• @sphennings The divorce thing is Murphy's law. Scrum doesn't guarantee project success because nothing guarantees anything, but you can write in the abstract e.g. that Scrum is suitable for projects with shifting requirements. And really, I am only asking for the abstract. If someone says that my military plan sounds plausible but X would make it fail, that's great; I can decide for myself whether X will happen in my story. Contrast that with an answer that the plan has a very low chance of success, I can consider whether my readers will think my story plausible if I make the plan succeed. Apr 22 at 17:25
• @Sphennings You're thinking too much about the details here. Yes, the outcome depends of local conditions, but you can actually answer theorically, comparing "traditional" commanding vs scripted commanding. It's hereby not too broad Apr 22 at 19:33
• @Tortliena To say "X% of a military could be scripted" requires analyzing trad vs scripted for every potential task a military could take, and then assessing how much they could script. You'd then need to know the tasks a nation intends on using their military for. To assess is X scriptable for every task, is a very broad ask. Apr 22 at 19:40
• @Tortliena The military goals of a nation, shape how then structure their military. A nation concerned with border defense, is going to prioritize different tasks, and as such have different scripting potential, than a nation that is prioritizing projecting force in an offensive war against a neighboring state. Apr 22 at 19:44
• @sphennings I'm confident that as soon as I limit it to a specific kind of war, e.g. a proxy war that doesn't involve territorial defense but is based on harassing an overseas enemy with short term local operations - then people will VTC the question for being story-based. Apr 22 at 20:10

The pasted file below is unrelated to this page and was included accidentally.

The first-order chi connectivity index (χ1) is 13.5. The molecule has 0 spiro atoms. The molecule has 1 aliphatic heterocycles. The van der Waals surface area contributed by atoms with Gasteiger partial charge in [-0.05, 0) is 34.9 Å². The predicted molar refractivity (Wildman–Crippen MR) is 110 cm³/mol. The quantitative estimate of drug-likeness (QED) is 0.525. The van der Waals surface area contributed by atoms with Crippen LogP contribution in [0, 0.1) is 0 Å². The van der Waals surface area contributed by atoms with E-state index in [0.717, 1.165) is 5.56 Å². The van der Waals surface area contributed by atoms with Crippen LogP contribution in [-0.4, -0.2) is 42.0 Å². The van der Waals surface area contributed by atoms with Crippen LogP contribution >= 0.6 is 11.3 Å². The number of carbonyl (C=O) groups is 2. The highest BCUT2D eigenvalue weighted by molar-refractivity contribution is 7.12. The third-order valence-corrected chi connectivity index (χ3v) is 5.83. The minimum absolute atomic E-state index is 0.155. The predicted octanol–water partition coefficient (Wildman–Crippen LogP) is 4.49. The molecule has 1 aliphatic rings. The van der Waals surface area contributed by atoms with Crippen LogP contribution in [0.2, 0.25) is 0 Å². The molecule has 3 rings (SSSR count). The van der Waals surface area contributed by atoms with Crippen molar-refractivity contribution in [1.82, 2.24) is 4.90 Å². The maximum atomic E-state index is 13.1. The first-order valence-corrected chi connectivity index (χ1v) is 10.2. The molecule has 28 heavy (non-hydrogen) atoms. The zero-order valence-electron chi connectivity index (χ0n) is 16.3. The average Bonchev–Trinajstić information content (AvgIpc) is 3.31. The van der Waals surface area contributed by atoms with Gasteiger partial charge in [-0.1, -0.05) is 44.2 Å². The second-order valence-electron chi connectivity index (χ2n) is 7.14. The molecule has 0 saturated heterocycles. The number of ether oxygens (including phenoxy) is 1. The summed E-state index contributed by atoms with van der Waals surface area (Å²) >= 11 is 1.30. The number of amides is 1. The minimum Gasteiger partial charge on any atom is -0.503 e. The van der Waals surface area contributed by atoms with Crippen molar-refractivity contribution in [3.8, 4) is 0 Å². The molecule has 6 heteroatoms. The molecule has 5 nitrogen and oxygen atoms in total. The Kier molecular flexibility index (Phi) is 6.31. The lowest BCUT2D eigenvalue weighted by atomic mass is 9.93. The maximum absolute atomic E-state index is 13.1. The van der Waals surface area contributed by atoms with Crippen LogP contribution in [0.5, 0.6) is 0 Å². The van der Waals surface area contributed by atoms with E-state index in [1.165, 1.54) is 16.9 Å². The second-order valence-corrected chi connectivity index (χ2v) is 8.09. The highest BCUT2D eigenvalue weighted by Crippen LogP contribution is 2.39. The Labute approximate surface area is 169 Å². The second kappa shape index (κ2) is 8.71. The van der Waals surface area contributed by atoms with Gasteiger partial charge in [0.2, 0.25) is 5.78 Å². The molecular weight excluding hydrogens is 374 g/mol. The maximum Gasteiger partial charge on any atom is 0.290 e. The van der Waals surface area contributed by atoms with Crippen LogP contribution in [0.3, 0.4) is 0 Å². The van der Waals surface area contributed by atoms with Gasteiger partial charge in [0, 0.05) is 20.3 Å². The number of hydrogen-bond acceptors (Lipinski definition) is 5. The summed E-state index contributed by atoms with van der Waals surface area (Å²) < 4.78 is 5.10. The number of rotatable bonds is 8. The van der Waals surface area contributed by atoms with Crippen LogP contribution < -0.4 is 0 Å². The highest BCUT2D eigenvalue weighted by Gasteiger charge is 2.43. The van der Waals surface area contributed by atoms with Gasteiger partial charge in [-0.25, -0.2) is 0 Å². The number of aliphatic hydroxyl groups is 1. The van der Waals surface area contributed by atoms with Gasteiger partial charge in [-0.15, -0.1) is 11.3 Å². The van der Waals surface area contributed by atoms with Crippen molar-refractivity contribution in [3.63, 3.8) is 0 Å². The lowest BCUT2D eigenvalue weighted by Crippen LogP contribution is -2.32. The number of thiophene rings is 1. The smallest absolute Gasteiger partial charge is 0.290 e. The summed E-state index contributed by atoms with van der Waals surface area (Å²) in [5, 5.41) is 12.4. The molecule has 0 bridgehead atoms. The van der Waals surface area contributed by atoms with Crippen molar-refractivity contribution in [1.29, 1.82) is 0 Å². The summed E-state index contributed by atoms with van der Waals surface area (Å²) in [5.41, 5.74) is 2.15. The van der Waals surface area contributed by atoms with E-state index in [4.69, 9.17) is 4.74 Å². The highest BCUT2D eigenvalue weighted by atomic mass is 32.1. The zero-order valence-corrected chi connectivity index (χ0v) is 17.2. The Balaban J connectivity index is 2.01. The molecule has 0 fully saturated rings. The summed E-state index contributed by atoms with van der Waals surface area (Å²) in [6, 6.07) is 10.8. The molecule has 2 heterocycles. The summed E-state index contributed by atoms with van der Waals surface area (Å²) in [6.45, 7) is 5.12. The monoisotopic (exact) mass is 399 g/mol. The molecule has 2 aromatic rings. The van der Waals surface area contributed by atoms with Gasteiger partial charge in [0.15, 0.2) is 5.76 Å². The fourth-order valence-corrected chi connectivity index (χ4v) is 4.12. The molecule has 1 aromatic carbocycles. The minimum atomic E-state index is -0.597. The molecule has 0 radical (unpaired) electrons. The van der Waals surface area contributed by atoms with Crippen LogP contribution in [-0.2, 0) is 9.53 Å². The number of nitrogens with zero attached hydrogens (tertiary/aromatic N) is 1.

• @KeizerHarm Depends on the specific question you ask. Given the diversity of ways how murphy's law can be applied to a war there's a lot of room for "authorial discretion" with questions about strategy, operations, and tactics. That makes it a challenge to ask questions about war that are a good fit for this site. Which is why I was suggesting asking "Could you script X?" rather than asking "What percentage of an undefined nation's military could be scripted?" Apr 22 at 20:18
• @sphennings But I don't want anyone to apply Murphy's Law to a concrete scenario. That would just be fishing for ideas. I am not asking for anything that might cause a plan to fail, I am asking for the viability of a plan. I'm asking for an estimate, a reasoning in the abstract. A general planning a naval landing will take into account a finite number of things when determining likelihood of success, and those include elements like the tides and weather, not random events like a pack of whales beaching at the same time in the same place and giving the defenders unexpected cover. Apr 22 at 20:43